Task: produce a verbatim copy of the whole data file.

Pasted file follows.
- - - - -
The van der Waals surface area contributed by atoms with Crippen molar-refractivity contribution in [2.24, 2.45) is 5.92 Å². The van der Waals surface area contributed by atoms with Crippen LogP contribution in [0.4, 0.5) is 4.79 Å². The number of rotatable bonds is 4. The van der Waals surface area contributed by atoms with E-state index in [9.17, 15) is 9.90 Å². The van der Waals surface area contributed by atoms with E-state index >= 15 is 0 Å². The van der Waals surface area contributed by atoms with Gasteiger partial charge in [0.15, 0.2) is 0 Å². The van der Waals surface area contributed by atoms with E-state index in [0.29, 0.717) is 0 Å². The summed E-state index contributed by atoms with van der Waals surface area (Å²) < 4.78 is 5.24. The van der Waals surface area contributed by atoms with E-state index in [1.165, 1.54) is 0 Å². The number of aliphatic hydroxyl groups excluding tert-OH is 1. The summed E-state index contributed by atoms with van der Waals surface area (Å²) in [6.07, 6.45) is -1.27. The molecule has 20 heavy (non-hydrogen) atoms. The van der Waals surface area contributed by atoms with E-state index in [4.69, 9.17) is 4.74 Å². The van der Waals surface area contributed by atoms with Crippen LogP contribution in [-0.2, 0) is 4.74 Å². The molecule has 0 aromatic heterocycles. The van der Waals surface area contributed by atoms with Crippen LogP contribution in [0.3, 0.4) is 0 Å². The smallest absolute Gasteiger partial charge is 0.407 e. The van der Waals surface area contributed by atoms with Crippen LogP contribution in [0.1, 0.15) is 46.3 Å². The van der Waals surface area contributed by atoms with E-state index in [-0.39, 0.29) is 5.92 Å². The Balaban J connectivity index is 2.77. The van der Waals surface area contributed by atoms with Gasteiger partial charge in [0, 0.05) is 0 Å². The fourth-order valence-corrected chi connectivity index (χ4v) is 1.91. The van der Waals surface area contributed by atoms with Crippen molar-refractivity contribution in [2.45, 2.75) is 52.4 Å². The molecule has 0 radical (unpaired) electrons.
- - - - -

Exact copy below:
The van der Waals surface area contributed by atoms with Crippen molar-refractivity contribution in [2.24, 2.45) is 5.92 Å². The van der Waals surface area contributed by atoms with Crippen LogP contribution in [0.4, 0.5) is 4.79 Å². The number of rotatable bonds is 4. The van der Waals surface area contributed by atoms with E-state index in [9.17, 15) is 9.90 Å². The van der Waals surface area contributed by atoms with E-state index >= 15 is 0 Å². The van der Waals surface area contributed by atoms with Gasteiger partial charge in [0.15, 0.2) is 0 Å². The van der Waals surface area contributed by atoms with E-state index in [0.29, 0.717) is 0 Å². The summed E-state index contributed by atoms with van der Waals surface area (Å²) < 4.78 is 5.24. The van der Waals surface area contributed by atoms with E-state index in [1.165, 1.54) is 0 Å². The number of aliphatic hydroxyl groups excluding tert-OH is 1. The summed E-state index contributed by atoms with van der Waals surface area (Å²) in [6.07, 6.45) is -1.27. The molecule has 20 heavy (non-hydrogen) atoms. The van der Waals surface area contributed by atoms with E-state index in [4.69, 9.17) is 4.74 Å². The van der Waals surface area contributed by atoms with Crippen LogP contribution in [-0.2, 0) is 4.74 Å². The molecule has 0 aromatic heterocycles. The van der Waals surface area contributed by atoms with Crippen LogP contribution in [0.3, 0.4) is 0 Å². The smallest absolute Gasteiger partial charge is 0.407 e. The van der Waals surface area contributed by atoms with Crippen LogP contribution in [0.1, 0.15) is 46.3 Å². The van der Waals surface area contributed by atoms with E-state index in [-0.39, 0.29) is 5.92 Å². The Balaban J connectivity index is 2.77. The van der Waals surface area contributed by atoms with Gasteiger partial charge in [0, 0.05) is 0 Å². The fourth-order valence-corrected chi connectivity index (χ4v) is 1.91. The van der Waals surface area contributed by atoms with Crippen molar-refractivity contribution in [2.45, 2.75) is 52.4 Å². The molecule has 0 radical (unpaired) electrons.